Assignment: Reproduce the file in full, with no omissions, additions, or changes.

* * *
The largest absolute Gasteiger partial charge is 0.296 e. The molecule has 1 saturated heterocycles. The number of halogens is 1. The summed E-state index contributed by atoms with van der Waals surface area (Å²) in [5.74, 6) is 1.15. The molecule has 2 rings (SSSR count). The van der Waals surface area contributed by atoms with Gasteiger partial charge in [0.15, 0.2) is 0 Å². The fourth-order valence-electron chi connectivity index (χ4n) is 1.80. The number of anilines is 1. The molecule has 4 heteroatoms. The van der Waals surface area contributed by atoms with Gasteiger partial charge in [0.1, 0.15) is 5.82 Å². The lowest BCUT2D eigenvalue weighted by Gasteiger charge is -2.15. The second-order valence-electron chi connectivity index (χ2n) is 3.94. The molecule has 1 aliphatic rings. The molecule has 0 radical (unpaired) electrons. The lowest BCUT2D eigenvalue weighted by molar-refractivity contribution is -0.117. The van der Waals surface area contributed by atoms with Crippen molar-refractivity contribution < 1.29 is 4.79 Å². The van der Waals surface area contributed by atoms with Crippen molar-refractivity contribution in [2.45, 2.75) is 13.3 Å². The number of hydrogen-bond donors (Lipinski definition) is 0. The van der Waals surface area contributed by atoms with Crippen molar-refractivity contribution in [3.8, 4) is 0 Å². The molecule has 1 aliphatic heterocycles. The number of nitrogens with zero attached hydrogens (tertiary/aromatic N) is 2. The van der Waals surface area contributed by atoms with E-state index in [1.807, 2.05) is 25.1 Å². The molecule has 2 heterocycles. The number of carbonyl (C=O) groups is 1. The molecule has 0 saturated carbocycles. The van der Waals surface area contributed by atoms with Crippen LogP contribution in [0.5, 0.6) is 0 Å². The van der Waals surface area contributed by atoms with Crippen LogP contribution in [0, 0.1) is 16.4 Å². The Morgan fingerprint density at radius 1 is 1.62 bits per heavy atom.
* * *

The largest absolute Gasteiger partial charge is 0.296 e. The molecule has 1 saturated heterocycles. The number of halogens is 1. The summed E-state index contributed by atoms with van der Waals surface area (Å²) in [5.74, 6) is 1.15. The molecule has 2 rings (SSSR count). The van der Waals surface area contributed by atoms with Gasteiger partial charge in [0.15, 0.2) is 0 Å². The fourth-order valence-electron chi connectivity index (χ4n) is 1.80. The number of anilines is 1. The molecule has 4 heteroatoms. The van der Waals surface area contributed by atoms with Gasteiger partial charge in [0.1, 0.15) is 5.82 Å². The lowest BCUT2D eigenvalue weighted by Gasteiger charge is -2.15. The second-order valence-electron chi connectivity index (χ2n) is 3.94. The molecule has 1 aliphatic rings. The molecule has 0 radical (unpaired) electrons. The lowest BCUT2D eigenvalue weighted by molar-refractivity contribution is -0.117. The van der Waals surface area contributed by atoms with Crippen molar-refractivity contribution < 1.29 is 4.79 Å². The van der Waals surface area contributed by atoms with Crippen molar-refractivity contribution in [2.45, 2.75) is 13.3 Å². The number of hydrogen-bond donors (Lipinski definition) is 0. The van der Waals surface area contributed by atoms with Crippen molar-refractivity contribution in [3.8, 4) is 0 Å². The molecule has 1 aliphatic heterocycles. The number of nitrogens with zero attached hydrogens (tertiary/aromatic N) is 2. The van der Waals surface area contributed by atoms with E-state index in [1.807, 2.05) is 25.1 Å². The molecule has 2 heterocycles. The number of carbonyl (C=O) groups is 1. The molecule has 0 saturated carbocycles. The van der Waals surface area contributed by atoms with Crippen LogP contribution in [0.5, 0.6) is 0 Å². The van der Waals surface area contributed by atoms with Crippen LogP contribution in [0, 0.1) is 16.4 Å². The Morgan fingerprint density at radius 1 is 1.62 bits per heavy atom.